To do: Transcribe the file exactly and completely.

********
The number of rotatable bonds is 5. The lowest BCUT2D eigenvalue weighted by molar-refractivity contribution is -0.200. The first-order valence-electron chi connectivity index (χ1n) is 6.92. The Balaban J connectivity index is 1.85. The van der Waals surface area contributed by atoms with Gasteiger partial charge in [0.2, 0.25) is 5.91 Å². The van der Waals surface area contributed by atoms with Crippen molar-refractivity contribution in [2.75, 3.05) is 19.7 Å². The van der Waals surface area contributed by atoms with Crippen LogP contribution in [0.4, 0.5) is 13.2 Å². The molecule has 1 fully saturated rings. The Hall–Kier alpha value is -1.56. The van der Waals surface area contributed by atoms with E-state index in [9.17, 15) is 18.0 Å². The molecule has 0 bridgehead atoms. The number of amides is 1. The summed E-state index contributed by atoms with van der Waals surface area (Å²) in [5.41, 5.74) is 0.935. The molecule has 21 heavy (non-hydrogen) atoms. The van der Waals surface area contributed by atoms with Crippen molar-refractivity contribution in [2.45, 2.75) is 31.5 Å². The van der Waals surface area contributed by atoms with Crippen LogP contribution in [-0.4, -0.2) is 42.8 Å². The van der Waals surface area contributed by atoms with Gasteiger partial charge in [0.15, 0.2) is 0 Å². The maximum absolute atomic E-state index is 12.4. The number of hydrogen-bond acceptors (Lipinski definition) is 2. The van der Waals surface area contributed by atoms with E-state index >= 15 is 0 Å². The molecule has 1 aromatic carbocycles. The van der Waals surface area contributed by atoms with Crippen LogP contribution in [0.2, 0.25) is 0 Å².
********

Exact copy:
The number of rotatable bonds is 5. The lowest BCUT2D eigenvalue weighted by molar-refractivity contribution is -0.200. The first-order valence-electron chi connectivity index (χ1n) is 6.92. The Balaban J connectivity index is 1.85. The van der Waals surface area contributed by atoms with Gasteiger partial charge in [0.2, 0.25) is 5.91 Å². The van der Waals surface area contributed by atoms with Crippen molar-refractivity contribution in [2.75, 3.05) is 19.7 Å². The van der Waals surface area contributed by atoms with Crippen LogP contribution in [0.4, 0.5) is 13.2 Å². The molecule has 1 fully saturated rings. The Hall–Kier alpha value is -1.56. The van der Waals surface area contributed by atoms with E-state index in [9.17, 15) is 18.0 Å². The molecule has 0 bridgehead atoms. The number of amides is 1. The summed E-state index contributed by atoms with van der Waals surface area (Å²) in [5.41, 5.74) is 0.935. The molecule has 21 heavy (non-hydrogen) atoms. The van der Waals surface area contributed by atoms with Crippen molar-refractivity contribution in [2.45, 2.75) is 31.5 Å². The van der Waals surface area contributed by atoms with Crippen LogP contribution in [-0.4, -0.2) is 42.8 Å². The van der Waals surface area contributed by atoms with Gasteiger partial charge in [0.15, 0.2) is 0 Å². The maximum absolute atomic E-state index is 12.4. The number of hydrogen-bond acceptors (Lipinski definition) is 2. The van der Waals surface area contributed by atoms with E-state index >= 15 is 0 Å². The molecule has 1 aromatic carbocycles. The van der Waals surface area contributed by atoms with Crippen LogP contribution in [0.2, 0.25) is 0 Å².